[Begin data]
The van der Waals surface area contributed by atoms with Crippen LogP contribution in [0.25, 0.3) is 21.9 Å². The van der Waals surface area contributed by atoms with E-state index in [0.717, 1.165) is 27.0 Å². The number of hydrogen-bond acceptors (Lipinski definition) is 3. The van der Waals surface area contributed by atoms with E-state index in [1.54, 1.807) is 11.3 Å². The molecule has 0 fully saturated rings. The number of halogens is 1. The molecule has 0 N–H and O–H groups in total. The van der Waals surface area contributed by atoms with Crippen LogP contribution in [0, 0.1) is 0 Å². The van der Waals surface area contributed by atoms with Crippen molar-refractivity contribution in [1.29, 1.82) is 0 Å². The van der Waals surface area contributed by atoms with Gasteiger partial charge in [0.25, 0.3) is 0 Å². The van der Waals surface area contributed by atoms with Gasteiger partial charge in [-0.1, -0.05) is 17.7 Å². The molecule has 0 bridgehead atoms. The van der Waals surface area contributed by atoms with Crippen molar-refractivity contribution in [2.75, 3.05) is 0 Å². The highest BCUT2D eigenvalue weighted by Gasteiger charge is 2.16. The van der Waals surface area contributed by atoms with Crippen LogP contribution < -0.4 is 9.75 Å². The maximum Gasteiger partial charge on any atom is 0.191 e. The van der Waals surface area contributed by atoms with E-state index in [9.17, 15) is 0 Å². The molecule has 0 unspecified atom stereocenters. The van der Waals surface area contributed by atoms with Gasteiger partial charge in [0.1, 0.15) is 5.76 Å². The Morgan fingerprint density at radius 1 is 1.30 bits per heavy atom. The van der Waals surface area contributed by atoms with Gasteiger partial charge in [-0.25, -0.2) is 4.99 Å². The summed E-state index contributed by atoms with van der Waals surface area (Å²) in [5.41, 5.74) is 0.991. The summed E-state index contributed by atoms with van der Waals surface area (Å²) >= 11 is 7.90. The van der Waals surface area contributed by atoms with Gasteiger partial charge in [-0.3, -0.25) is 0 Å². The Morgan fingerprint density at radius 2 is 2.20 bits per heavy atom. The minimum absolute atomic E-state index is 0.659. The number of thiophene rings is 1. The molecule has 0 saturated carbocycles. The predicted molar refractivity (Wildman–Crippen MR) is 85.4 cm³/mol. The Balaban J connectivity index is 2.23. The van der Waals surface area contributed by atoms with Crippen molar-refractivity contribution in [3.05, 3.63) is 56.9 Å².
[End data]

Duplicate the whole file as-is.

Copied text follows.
The van der Waals surface area contributed by atoms with Crippen LogP contribution in [0.25, 0.3) is 21.9 Å². The van der Waals surface area contributed by atoms with E-state index in [0.717, 1.165) is 27.0 Å². The number of hydrogen-bond acceptors (Lipinski definition) is 3. The van der Waals surface area contributed by atoms with E-state index in [1.54, 1.807) is 11.3 Å². The molecule has 0 fully saturated rings. The number of halogens is 1. The molecule has 0 N–H and O–H groups in total. The van der Waals surface area contributed by atoms with Crippen LogP contribution in [0, 0.1) is 0 Å². The van der Waals surface area contributed by atoms with Crippen molar-refractivity contribution in [1.29, 1.82) is 0 Å². The van der Waals surface area contributed by atoms with Gasteiger partial charge in [0.25, 0.3) is 0 Å². The van der Waals surface area contributed by atoms with Gasteiger partial charge in [-0.1, -0.05) is 17.7 Å². The molecule has 0 bridgehead atoms. The van der Waals surface area contributed by atoms with Crippen molar-refractivity contribution in [2.75, 3.05) is 0 Å². The highest BCUT2D eigenvalue weighted by Gasteiger charge is 2.16. The van der Waals surface area contributed by atoms with Crippen LogP contribution < -0.4 is 9.75 Å². The maximum Gasteiger partial charge on any atom is 0.191 e. The van der Waals surface area contributed by atoms with E-state index in [9.17, 15) is 0 Å². The molecule has 0 unspecified atom stereocenters. The van der Waals surface area contributed by atoms with Gasteiger partial charge in [0.1, 0.15) is 5.76 Å². The Morgan fingerprint density at radius 1 is 1.30 bits per heavy atom. The van der Waals surface area contributed by atoms with Gasteiger partial charge in [-0.25, -0.2) is 4.99 Å². The summed E-state index contributed by atoms with van der Waals surface area (Å²) in [5.41, 5.74) is 0.991. The summed E-state index contributed by atoms with van der Waals surface area (Å²) >= 11 is 7.90. The van der Waals surface area contributed by atoms with Gasteiger partial charge in [-0.3, -0.25) is 0 Å². The Morgan fingerprint density at radius 2 is 2.20 bits per heavy atom. The minimum absolute atomic E-state index is 0.659. The number of thiophene rings is 1. The molecule has 0 saturated carbocycles. The predicted molar refractivity (Wildman–Crippen MR) is 85.4 cm³/mol. The Balaban J connectivity index is 2.23. The van der Waals surface area contributed by atoms with Crippen molar-refractivity contribution in [3.05, 3.63) is 56.9 Å².